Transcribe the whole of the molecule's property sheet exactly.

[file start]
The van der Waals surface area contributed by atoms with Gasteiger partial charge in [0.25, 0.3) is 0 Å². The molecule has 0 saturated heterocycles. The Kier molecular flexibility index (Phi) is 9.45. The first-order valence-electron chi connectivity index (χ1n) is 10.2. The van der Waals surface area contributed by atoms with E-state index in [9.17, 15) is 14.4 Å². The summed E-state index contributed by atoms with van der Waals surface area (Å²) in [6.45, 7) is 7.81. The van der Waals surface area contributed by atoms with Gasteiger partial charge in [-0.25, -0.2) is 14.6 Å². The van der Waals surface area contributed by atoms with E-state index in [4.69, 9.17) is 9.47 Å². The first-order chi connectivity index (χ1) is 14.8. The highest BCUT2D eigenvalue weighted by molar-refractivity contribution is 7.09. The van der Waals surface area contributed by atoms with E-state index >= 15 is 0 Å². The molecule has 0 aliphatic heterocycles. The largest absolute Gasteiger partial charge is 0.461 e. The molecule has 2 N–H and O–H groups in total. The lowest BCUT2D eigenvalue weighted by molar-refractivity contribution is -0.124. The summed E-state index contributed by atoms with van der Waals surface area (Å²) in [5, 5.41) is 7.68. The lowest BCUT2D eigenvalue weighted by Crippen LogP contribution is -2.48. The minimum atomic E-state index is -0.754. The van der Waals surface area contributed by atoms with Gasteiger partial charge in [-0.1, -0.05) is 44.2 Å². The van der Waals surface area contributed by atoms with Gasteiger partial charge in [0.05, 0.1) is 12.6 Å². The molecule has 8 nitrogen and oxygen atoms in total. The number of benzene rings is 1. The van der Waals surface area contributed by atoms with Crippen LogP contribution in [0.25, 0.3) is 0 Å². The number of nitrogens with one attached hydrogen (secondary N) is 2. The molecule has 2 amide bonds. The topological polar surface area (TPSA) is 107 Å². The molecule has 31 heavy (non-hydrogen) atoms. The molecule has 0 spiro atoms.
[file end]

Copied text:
The van der Waals surface area contributed by atoms with Gasteiger partial charge in [0.25, 0.3) is 0 Å². The molecule has 0 saturated heterocycles. The Kier molecular flexibility index (Phi) is 9.45. The first-order valence-electron chi connectivity index (χ1n) is 10.2. The van der Waals surface area contributed by atoms with E-state index in [9.17, 15) is 14.4 Å². The summed E-state index contributed by atoms with van der Waals surface area (Å²) in [6.45, 7) is 7.81. The van der Waals surface area contributed by atoms with Gasteiger partial charge in [-0.25, -0.2) is 14.6 Å². The van der Waals surface area contributed by atoms with E-state index in [4.69, 9.17) is 9.47 Å². The first-order chi connectivity index (χ1) is 14.8. The highest BCUT2D eigenvalue weighted by molar-refractivity contribution is 7.09. The van der Waals surface area contributed by atoms with E-state index >= 15 is 0 Å². The molecule has 0 aliphatic heterocycles. The largest absolute Gasteiger partial charge is 0.461 e. The molecule has 2 N–H and O–H groups in total. The lowest BCUT2D eigenvalue weighted by molar-refractivity contribution is -0.124. The summed E-state index contributed by atoms with van der Waals surface area (Å²) in [5, 5.41) is 7.68. The lowest BCUT2D eigenvalue weighted by Crippen LogP contribution is -2.48. The minimum atomic E-state index is -0.754. The van der Waals surface area contributed by atoms with Gasteiger partial charge in [-0.1, -0.05) is 44.2 Å². The van der Waals surface area contributed by atoms with Gasteiger partial charge in [0.05, 0.1) is 12.6 Å². The molecule has 8 nitrogen and oxygen atoms in total. The number of benzene rings is 1. The van der Waals surface area contributed by atoms with Crippen LogP contribution in [0.25, 0.3) is 0 Å². The number of nitrogens with one attached hydrogen (secondary N) is 2. The molecule has 2 amide bonds. The topological polar surface area (TPSA) is 107 Å². The molecule has 31 heavy (non-hydrogen) atoms. The molecule has 0 spiro atoms.